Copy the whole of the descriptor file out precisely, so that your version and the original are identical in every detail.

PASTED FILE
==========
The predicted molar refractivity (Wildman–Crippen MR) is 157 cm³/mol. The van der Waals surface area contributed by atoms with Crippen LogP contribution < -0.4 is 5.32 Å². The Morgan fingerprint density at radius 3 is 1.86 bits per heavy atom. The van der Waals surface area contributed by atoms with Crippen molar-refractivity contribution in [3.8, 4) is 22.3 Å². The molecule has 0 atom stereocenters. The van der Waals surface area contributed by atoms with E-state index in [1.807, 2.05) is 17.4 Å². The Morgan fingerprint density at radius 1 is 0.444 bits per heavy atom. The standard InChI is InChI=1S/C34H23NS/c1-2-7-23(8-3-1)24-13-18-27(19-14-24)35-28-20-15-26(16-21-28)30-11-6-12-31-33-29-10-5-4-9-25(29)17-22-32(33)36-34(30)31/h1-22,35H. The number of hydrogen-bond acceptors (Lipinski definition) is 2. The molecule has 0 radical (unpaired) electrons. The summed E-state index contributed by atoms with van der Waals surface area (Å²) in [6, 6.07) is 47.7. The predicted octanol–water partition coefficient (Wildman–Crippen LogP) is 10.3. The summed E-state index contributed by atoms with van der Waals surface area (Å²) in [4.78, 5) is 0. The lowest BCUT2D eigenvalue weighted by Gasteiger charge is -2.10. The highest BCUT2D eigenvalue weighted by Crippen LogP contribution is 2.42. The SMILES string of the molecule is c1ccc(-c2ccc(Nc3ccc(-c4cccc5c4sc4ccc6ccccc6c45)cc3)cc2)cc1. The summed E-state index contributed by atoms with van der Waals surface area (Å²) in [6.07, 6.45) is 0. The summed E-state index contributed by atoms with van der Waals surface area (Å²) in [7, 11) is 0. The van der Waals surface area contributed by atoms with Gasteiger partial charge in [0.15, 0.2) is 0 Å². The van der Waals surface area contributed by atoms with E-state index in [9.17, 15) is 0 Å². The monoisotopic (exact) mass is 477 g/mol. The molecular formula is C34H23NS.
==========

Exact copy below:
The predicted molar refractivity (Wildman–Crippen MR) is 157 cm³/mol. The van der Waals surface area contributed by atoms with Crippen LogP contribution < -0.4 is 5.32 Å². The Morgan fingerprint density at radius 3 is 1.86 bits per heavy atom. The van der Waals surface area contributed by atoms with Crippen molar-refractivity contribution in [3.8, 4) is 22.3 Å². The molecule has 0 atom stereocenters. The van der Waals surface area contributed by atoms with E-state index in [1.807, 2.05) is 17.4 Å². The Morgan fingerprint density at radius 1 is 0.444 bits per heavy atom. The standard InChI is InChI=1S/C34H23NS/c1-2-7-23(8-3-1)24-13-18-27(19-14-24)35-28-20-15-26(16-21-28)30-11-6-12-31-33-29-10-5-4-9-25(29)17-22-32(33)36-34(30)31/h1-22,35H. The number of hydrogen-bond acceptors (Lipinski definition) is 2. The molecule has 0 radical (unpaired) electrons. The summed E-state index contributed by atoms with van der Waals surface area (Å²) in [6, 6.07) is 47.7. The predicted octanol–water partition coefficient (Wildman–Crippen LogP) is 10.3. The summed E-state index contributed by atoms with van der Waals surface area (Å²) in [4.78, 5) is 0. The lowest BCUT2D eigenvalue weighted by Gasteiger charge is -2.10. The highest BCUT2D eigenvalue weighted by Crippen LogP contribution is 2.42. The SMILES string of the molecule is c1ccc(-c2ccc(Nc3ccc(-c4cccc5c4sc4ccc6ccccc6c45)cc3)cc2)cc1. The summed E-state index contributed by atoms with van der Waals surface area (Å²) in [6.07, 6.45) is 0. The summed E-state index contributed by atoms with van der Waals surface area (Å²) in [7, 11) is 0. The van der Waals surface area contributed by atoms with Gasteiger partial charge in [0.15, 0.2) is 0 Å². The van der Waals surface area contributed by atoms with E-state index in [9.17, 15) is 0 Å². The monoisotopic (exact) mass is 477 g/mol. The molecular formula is C34H23NS.